Toyota’s fourth-generation Avalon, with a sport-coupe profile and a luxury-car interior, is aimed at a younger, hipper audience. That’s understandable because the median age of a current Avalon buyer is 64 years old.
By TOM STRONGMAN
Designed in Toyota’s Newport Beach, Calif., design studios, engineered in its Ann Arbor, Mich., tech center and manufactured in Georgetown, Ky., the new Avalon is a significant departure from earlier Avalons that were more like a Buick than a BMW.
Not that the new car is a BMW, but its youthful styling is a key ingredient. The body was sculpted with sensuous lines and subtle surface creases that make it look sleek and purposeful. Its on-road stance grabs your attention immediately.
The slippery shape and careful underbody shielding results in a drag coefficient of 0.28 that is 0.01 higher than the Scion FR-S coupe. Lack of noise has become a Toyota trademark, and the Avalon slips down the highway with very little wind whistle, thanks to refinement of details such as the shape of the door handles.
Avalon prices begin at $30,990 for the XLE and top out at $39,650 for the Limited. A hybrid version is also offered, and it begins at $35,555 and tops out at $41,400.
I drove both models, but will focus primarily on the Limited with a 268-horsepower, 3.5-liter V-6 and a six-speed automatic transmission. The standard gasoline engine is more powerful and more fun to drive than the hybrid, and its mileage, rated at 21 miles per gallon in the city and 31 on the highway, is pretty reasonable. There are three performance modes – Normal, Eco and Sport – that let the driver choose how the car feels. In Sport, the throttle response is crisper and the steering feels heavier. Eco softens the throttle response and reduces the power consumed by air-conditioning.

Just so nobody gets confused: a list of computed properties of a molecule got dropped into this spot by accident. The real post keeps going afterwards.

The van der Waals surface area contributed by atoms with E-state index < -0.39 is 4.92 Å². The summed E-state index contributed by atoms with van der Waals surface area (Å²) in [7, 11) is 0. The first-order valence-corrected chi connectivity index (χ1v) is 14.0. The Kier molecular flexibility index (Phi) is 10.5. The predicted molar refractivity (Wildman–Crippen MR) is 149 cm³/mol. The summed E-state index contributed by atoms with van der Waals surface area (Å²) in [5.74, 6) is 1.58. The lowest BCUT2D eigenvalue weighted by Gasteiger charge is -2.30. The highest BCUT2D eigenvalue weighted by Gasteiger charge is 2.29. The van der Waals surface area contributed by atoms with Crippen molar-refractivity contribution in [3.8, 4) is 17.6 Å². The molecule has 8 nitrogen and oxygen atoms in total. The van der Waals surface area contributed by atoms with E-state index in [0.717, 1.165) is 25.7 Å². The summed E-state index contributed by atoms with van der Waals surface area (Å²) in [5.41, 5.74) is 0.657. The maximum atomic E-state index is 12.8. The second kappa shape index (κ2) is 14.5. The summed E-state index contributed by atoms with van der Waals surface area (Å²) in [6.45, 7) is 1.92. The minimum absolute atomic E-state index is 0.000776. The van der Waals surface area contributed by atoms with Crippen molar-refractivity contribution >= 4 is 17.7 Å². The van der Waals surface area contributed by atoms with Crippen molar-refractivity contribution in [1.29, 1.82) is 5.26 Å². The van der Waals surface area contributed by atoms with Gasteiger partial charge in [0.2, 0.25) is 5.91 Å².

The hybrid is rated at 40 mpg city and 39 highway. It was very cold during my time with the hybrid and my city average was just under 30 mpg.
The Avalon is not a sports sedan, but the ride is nicely buttoned down without being harsh or uncomfortable. The electronic power steering is a nice combination of comfort and feel, while the handling is considerably more agile than Avalons of the past.
The Avalon’s cabin is almost as nicely crafted as a Lexus. The instrument panel is a pleasing combination of surface textures and materials, and the concave section in front of the passenger adds to a feeling of spaciousness. The handsome gauges and center-stack controls are positioned within easy reach of the driver. The capacitive touch switches on the center stack are among the best of the type that I have experienced. They provide good feedback and work with gloves. The sliding fan-speed switch is intuitive and slick.
Rear-seat legroom is generous, as is trunk space, even though the overall size of the vehicle is slightly smaller than earlier Avalons.
An LCD screen displays vehicle system information as well as the map and rearview camera when so equipped.
On cars equipped with the premium audio system, a smartphone app called Entune works with the vehicle to stream Pandora music, listen to iHeartRadio, purchase movie tickets or make dinner reservations. Entune also offers information about stocks, weather, fuel prices and sports.
The Limited also has three-zone climate control, heated and cooled front seats and heated rear seats.
Blind spot monitoring and rear cross-traffic alert are also available. Front, side and side-curtain airbags are standard, as are anti-lock brakes, traction control and vehicle stability control.
The test car’s base price was $39,650. Floor mats and destination charges brought the sticker price to $40,670.
Three years or 36,000 miles with a five-year, 60,000-mile powertrain warranty.
Tom Strongman’s email address is email@example.com.